His convulsive self-portraits, such as Nude Self-Portrait (1910), show a young man grappling with himself. The drawing bristles with energy, depicting his dark hair standing on end as if electrified. With one eye open and the other closed, full pouty lips and furrowed brow, the facial expression is dramatic but illegible. The skin is tinged purple and blue, covering an emaciated body—far thinner than Schiele’s actual physique—that juts at a dramatic angle into the sheet. It is surrounded by a thick white band that evokes the inner glow—the radiant energy of living beings that so fascinated Schiele.

Schiele also applied this approach to portrayals of local working-class children. Six of these drawings are displayed in the exhibition, including

Egon Schiele - The Pacer, 1914, Two Crouching Girls, 1911
Left: Egon Schiele – The Pacer, 1914 / Right: Egon Schiele – Two Crouching Girls, 1911

 Two Crouching Girls (1911), in which the subjects appear at first glance to perch like dolls propped into position. On closer inspection, however, the unnatural, unhealthy color of the flesh—particularly in the icy tone of the blonde girl’s skin—and the outsized hands contradict the initial charm and make them more unsettling.


Klimt and Schiele’s shared interests in human experience and inner urges are perhaps most evident in their depictions of nudes. Despite the twinge of voyeuristic unease that they may stir, the compositions are hard to look away from. The bodies are unidealized, making them seem all the more real, and often it is hard to tell what they are doing at first glance. Without the aid of a title, it takes persistent effort to identify what is depicted in

 Reclining Woman, Seen from Behind, 1916–17

Klimt’s Reclining Woman, Seen from Behind (1916–17)

and, even helped by the title, the looping lines by the figure’s face in

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Reclining Half Nude with Arms Entwined behind Her Head (1916–17) do not readily coalesce into something recognizable. Both women lounge seemingly in midair, unmoored from furnishings.

Schiele, too, experimented with such unexpected omissions—The Pacer (1914) (above), for example, looks down at her tensely curled hand as if it holds something, but there is nothing there.

The Stuff of Scandal

Despite their successes and supporters, Klimt and Schiele were no strangers to controversy. Klimt’s innovative approach to embodying ideas caused a scandal when he was asked to create large-scale works. In 1894, he and his early collaborator Franz Matsch were selected to design ceiling paintings for the University of Vienna. Klimt showed his works, depicting philosophy, medicine and jurisprudence, in process in 1900, 1901 and 1903 with the Vienna Secession, a group of artists who broke away from the state-sponsored academy to exhibit independently. Although the paintings were lost in a fire during World War II, related drawings such as

 Two Floating Studies (for Medicine) (1897–98)

Two Studies of a Skeleton (Studies for the Transfer Sketch for Medicine) (about 1900), Gustav Klimt. Courtesy of Albertina, Vienna and Museum of Fine Arts, Boston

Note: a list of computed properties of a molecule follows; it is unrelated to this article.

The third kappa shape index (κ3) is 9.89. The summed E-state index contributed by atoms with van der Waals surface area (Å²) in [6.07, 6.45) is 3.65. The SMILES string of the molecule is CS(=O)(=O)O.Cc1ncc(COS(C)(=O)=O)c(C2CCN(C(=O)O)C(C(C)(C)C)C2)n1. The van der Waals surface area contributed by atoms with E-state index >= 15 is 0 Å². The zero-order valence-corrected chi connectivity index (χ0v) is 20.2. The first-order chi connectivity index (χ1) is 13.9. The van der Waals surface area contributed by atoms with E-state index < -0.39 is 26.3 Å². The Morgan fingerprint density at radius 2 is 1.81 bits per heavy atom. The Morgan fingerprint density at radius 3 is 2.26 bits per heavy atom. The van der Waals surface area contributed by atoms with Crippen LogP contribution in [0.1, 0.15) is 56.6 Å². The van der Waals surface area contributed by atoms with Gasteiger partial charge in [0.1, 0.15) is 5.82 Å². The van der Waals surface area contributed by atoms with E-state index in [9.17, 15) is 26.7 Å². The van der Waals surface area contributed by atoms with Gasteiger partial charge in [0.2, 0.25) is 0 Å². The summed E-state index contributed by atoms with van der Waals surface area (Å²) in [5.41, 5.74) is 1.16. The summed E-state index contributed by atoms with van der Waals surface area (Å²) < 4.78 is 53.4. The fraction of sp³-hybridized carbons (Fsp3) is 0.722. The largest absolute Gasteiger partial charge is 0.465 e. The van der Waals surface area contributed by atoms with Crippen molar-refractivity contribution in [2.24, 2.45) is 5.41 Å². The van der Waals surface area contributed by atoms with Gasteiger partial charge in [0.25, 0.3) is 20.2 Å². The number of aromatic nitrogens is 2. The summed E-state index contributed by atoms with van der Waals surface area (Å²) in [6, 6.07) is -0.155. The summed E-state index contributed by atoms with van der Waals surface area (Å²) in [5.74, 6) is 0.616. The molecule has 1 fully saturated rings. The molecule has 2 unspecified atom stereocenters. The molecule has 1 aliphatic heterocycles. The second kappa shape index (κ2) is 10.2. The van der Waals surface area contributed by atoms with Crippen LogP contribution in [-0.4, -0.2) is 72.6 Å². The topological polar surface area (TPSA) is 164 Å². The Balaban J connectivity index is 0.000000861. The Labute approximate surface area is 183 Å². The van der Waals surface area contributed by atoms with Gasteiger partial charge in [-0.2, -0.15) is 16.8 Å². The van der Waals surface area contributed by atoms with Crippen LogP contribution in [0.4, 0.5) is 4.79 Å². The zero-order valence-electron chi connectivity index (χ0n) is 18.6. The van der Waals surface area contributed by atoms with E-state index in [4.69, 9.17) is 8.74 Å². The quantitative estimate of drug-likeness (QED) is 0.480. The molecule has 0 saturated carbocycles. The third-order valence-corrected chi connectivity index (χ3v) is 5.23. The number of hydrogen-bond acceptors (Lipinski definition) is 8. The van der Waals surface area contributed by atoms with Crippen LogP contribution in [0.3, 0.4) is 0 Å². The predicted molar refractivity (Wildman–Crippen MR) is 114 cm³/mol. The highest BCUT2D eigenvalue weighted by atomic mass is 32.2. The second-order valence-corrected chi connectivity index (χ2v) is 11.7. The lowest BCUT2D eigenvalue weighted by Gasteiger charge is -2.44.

Two Studies of a Skeleton (Studies for the Transfer Sketch for Medicine) (about 1900), Gustav Klimt. Courtesy of Albertina, Vienna and Museum of Fine Arts, Boston

and Two Studies of a Skeleton (Studies for the Transfer Sketch for Medicine) (about 1900) convey the immediacy and unexpected naturalism that some of Klimt’s contemporaries found so shocking.

The Beethoven Frieze: The Hostile Powers. Far Wall, 1902 - Gustav Klimt

Another firestorm of controversy broke out over Klimt’s Beethoven Frieze, part of the Secession’s 1902 exhibition, which celebrated the composer.

Standing Female Nude (Study for the Beethoven Frieze: “The Three Gorgons”) (1901), Gustav Klimt. Courtesy of Albertina, Vienna and Museum of Fine Arts, Boston

Standing Female Nude (Study for the Beethoven Frieze: “The Three Gorgons”) (1901), Gustav Klimt. Courtesy of Albertina, Vienna and Museum of Fine Arts, Boston

Gustav Klimt, Embracing Couple, 1901.
(Study for ‘This Kiss to the Entire World; Beethoven Frieze’).
Black chalk. 45 x 30.8 cm. The Albertina Museum, Vienna. 

The frankly depicted, unidealized nude bodies that embody unseemly feelings such as sexual desire earned the artist accusations of pornographic obscenity.

Schiele, too, made art and lived a life that flouted polite expectations. In 1912, a local adolescent who wished to run away from home sought help from the artist and his girlfriend. Although the child returned home unharmed, her parents accused Schiele of kidnapping, rape and immorality—charges that could have meant up to 20 years in prison. The artist was arrested on April 13 and a trial was held on April 30. The first two charges were ultimately dropped as unfounded, but the third held, as the police investigation turned up drawings in Schiele’s studio that were deemed indecent for minors to see. The artist spent just over three weeks in jail, before and after his court appearance, and three drawings made during this time in prison—dated April 19, 23 and 24—are on view in the exhibition. Combining poetic and dramatic titles with bold compositions, these drawings record Schiele’s mounting despair.

Great article about the above,with the images.

Plants and Places

Schiele found evocative, emotional resonances all around him—not only in the bodies and faces of people, but also in nature. Two drawings by the artist

 Red Chrysanthemum, Rote Chrysantheme - Egon Schiele

Red Chrysanthemum (1910)

and Yellow Chrysanthemum (1910)—show flowers of the same species in two stages. The robust red example, colored with broad strokes, opens to its maximum fullness, while the frail yellow flower comes undone, with drooping leaves and the spindly petals of a blossom past its prime. The same autumnal melancholy also pervades Schiele’s depiction of